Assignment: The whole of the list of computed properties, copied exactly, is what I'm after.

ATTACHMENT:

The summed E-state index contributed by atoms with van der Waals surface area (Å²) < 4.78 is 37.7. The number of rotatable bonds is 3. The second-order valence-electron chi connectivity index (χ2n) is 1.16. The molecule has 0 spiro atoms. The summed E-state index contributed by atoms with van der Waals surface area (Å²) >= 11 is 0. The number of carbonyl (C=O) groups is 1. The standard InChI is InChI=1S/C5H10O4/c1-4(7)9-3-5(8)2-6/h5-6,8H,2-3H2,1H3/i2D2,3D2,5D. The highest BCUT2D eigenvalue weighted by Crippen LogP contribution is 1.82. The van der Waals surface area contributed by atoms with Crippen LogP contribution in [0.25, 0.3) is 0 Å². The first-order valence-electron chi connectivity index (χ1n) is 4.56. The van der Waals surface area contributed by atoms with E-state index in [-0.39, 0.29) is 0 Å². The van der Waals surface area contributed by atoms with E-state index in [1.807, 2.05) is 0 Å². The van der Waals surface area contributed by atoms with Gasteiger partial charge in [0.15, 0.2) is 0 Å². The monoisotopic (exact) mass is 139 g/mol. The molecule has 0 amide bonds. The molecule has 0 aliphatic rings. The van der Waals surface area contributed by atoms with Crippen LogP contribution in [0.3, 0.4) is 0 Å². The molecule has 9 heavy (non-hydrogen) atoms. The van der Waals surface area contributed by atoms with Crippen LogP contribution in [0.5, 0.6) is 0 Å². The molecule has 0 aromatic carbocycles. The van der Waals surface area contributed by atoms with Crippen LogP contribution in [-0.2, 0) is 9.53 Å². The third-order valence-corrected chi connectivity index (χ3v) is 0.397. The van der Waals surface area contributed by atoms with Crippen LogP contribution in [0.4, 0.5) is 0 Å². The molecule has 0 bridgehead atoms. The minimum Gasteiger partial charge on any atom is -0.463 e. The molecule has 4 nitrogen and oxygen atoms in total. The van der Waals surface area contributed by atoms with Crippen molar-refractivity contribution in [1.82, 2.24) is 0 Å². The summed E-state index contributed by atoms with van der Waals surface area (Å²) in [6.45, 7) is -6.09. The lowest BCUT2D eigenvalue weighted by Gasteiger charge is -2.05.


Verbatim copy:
The summed E-state index contributed by atoms with van der Waals surface area (Å²) < 4.78 is 37.7. The number of rotatable bonds is 3. The second-order valence-electron chi connectivity index (χ2n) is 1.16. The molecule has 0 spiro atoms. The summed E-state index contributed by atoms with van der Waals surface area (Å²) >= 11 is 0. The number of carbonyl (C=O) groups is 1. The standard InChI is InChI=1S/C5H10O4/c1-4(7)9-3-5(8)2-6/h5-6,8H,2-3H2,1H3/i2D2,3D2,5D. The highest BCUT2D eigenvalue weighted by Crippen LogP contribution is 1.82. The van der Waals surface area contributed by atoms with Crippen LogP contribution in [0.25, 0.3) is 0 Å². The first-order valence-electron chi connectivity index (χ1n) is 4.56. The van der Waals surface area contributed by atoms with E-state index in [-0.39, 0.29) is 0 Å². The van der Waals surface area contributed by atoms with E-state index in [1.807, 2.05) is 0 Å². The van der Waals surface area contributed by atoms with Gasteiger partial charge in [0.15, 0.2) is 0 Å². The monoisotopic (exact) mass is 139 g/mol. The molecule has 0 amide bonds. The molecule has 0 aliphatic rings. The van der Waals surface area contributed by atoms with Crippen LogP contribution in [0.3, 0.4) is 0 Å². The molecule has 9 heavy (non-hydrogen) atoms. The van der Waals surface area contributed by atoms with Crippen LogP contribution in [0.5, 0.6) is 0 Å². The molecule has 0 aromatic carbocycles. The van der Waals surface area contributed by atoms with Crippen LogP contribution in [-0.2, 0) is 9.53 Å². The third-order valence-corrected chi connectivity index (χ3v) is 0.397. The van der Waals surface area contributed by atoms with Crippen LogP contribution in [0.4, 0.5) is 0 Å². The molecule has 0 bridgehead atoms. The minimum Gasteiger partial charge on any atom is -0.463 e. The molecule has 4 nitrogen and oxygen atoms in total. The van der Waals surface area contributed by atoms with Crippen molar-refractivity contribution in [1.82, 2.24) is 0 Å². The summed E-state index contributed by atoms with van der Waals surface area (Å²) in [6.45, 7) is -6.09. The lowest BCUT2D eigenvalue weighted by Gasteiger charge is -2.05.